With earnings season in full swing, profit announcements dominate our company-news pages this week. The following paragraphs discuss the earnings of 11 companies.
Apple ($129; AAPL) said March-quarter earnings per share jumped 40% to $2.33, topping the consensus estimate by $0.17. Sales, up 27% to $58.01 billion, also comfortably exceeded analyst expectations. iPhone sales surged 55% to $40.28 billion on strong growth in China, while iPad sales slumped 29% to $5.43 billion. Management declined to disclose initial orders for the Apple Watch, though it noted demand continues to outstrip supply. Apple also raised its quarterly dividend 11% to $0.52 per share, payable May 14, and increased its stock-repurchase plan by $50 billion. Apple is a Focus List Buy and a Long-Term Buy.
In the March quarter, Corning's ($21; GLW) per-share profits increased 21% to $0.35 excluding special items to ease past the consensus by a penny. Revenue, hurt by foreign-currency headwinds, slipped 1% to $2.27 billion, missing the consensus. Corning says the surge in smartphones is more than offsetting softness in the tablet market. The company also addressed concerns over rising glass inventory levels in the supply chain, saying inventories remain near the high end of a healthy range. Although shares fell on the results, Corning remains a Focus List Buy and a Long-Term Buy.
Google ($561; GOOGL) reported March-quarter earnings per share of $6.57 excluding special items, missing the consensus by $0.03. Sales advanced 12% to $17.26 billion, with mobile search queries helping to drive quarterly growth. Paid clicks, or the number of online advertisements, increased 13%, while cost per click, the average price for ads, fell 7%. Google's stock rose on the results. Google is a Buy and a Long-Term Buy.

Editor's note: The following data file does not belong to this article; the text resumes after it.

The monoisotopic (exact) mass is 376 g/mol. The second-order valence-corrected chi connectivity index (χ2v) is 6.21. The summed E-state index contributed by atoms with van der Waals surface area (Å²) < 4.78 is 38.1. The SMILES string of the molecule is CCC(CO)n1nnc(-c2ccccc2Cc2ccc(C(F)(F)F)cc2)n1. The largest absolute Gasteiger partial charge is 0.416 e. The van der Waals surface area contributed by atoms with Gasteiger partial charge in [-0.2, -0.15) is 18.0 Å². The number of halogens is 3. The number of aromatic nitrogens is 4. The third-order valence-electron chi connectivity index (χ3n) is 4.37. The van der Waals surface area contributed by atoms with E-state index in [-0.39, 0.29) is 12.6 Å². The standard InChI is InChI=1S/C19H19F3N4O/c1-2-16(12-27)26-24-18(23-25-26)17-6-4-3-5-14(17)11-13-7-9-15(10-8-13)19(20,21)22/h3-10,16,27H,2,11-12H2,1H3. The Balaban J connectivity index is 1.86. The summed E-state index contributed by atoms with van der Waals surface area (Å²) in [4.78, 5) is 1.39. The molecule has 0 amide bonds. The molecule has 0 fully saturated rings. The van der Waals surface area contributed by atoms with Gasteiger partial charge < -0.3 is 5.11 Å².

ADT ($38; ADT) said March-quarter earnings per share slipped 4% to $0.47 excluding special items, missing the consensus by $0.03. But total revenue, up 6% to $890 million, topped analyst expectations. Although shares fell on the results, the company appears headed in the right direction. Customer attrition improved for the fourth straight quarter. ADT also raised the low end of its range for recurring revenue (93% of total revenue) to 5.5% to 6% growth in fiscal 2015 ending September. The consensus currently targets total revenue rising 5%. ADT is a Focus List Buy and a Long-Term Buy.
Alaska Air Group's ($65; ALK) per-share profits soared 75% to $1.12 in the March quarter excluding special items to top the consensus by $0.02. Operating revenue rose 4% to $1.27 billion. Management said air fares are holding up pretty well, despite "unprecedented competitor capacity additions." For the June quarter, Alaska Air expects to grow capacity 10.5%, while per-gallon fuel costs are projected to fall 37%. With shares up since the results, Alaska Air remains a Focus List Buy and a Long-Term Buy.
Union Pacific ($107; UNP) grew March-quarter earnings per share 9% to $1.30, missing the consensus estimate by $0.07. The railroad's operating revenue held roughly flat and freight revenue fell 1%, as 2% lower volumes offset pricing gains. Freight revenue rose 6% for automotive products but fell 5% for both coal and intermodal. Although the disappointing results pressured shares, Union Pacific remains a Buy and a Long-Term Buy for now.
In the March quarter, Jones Lang LaSalle ($168; JLL) reported per-share profits of $0.94 excluding special items, up from $0.38 in the year ago quarter and double the consensus estimate of $0.47. Revenue advanced 16% to $1.20 billion, also ahead of the consensus. The Americas region drove growth with 24% higher revenue. The European region grew revenue 4%, while the Asian region managed 11% growth. LaSalle Investment Management delivered 34% growth, though it accounts for less than 10% of company revenue. Jones Lang announced a semiannual dividend of $0.27, up 8% and payable on June 15. Jones Lang LaSalle is a Focus List Buy and a Long-Term Buy.